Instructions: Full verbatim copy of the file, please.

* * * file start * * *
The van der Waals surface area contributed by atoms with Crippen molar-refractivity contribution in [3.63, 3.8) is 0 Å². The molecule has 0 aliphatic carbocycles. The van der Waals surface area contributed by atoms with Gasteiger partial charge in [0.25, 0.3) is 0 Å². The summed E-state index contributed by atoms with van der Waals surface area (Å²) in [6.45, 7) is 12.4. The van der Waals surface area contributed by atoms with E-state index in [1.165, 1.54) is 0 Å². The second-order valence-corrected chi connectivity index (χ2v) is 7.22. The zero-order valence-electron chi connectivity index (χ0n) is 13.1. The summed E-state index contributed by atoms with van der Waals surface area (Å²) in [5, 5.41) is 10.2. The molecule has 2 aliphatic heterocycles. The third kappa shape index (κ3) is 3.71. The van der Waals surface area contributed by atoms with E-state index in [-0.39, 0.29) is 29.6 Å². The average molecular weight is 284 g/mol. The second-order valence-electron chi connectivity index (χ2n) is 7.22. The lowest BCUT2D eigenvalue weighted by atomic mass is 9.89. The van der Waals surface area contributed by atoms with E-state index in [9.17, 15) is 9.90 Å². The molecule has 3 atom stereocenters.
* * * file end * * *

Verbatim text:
The van der Waals surface area contributed by atoms with Crippen molar-refractivity contribution in [3.63, 3.8) is 0 Å². The molecule has 0 aliphatic carbocycles. The van der Waals surface area contributed by atoms with Gasteiger partial charge in [0.25, 0.3) is 0 Å². The summed E-state index contributed by atoms with van der Waals surface area (Å²) in [6.45, 7) is 12.4. The van der Waals surface area contributed by atoms with E-state index in [1.165, 1.54) is 0 Å². The second-order valence-corrected chi connectivity index (χ2v) is 7.22. The zero-order valence-electron chi connectivity index (χ0n) is 13.1. The summed E-state index contributed by atoms with van der Waals surface area (Å²) in [5, 5.41) is 10.2. The molecule has 2 aliphatic heterocycles. The third kappa shape index (κ3) is 3.71. The van der Waals surface area contributed by atoms with E-state index in [-0.39, 0.29) is 29.6 Å². The average molecular weight is 284 g/mol. The second-order valence-electron chi connectivity index (χ2n) is 7.22. The lowest BCUT2D eigenvalue weighted by atomic mass is 9.89. The van der Waals surface area contributed by atoms with E-state index in [9.17, 15) is 9.90 Å². The molecule has 3 atom stereocenters.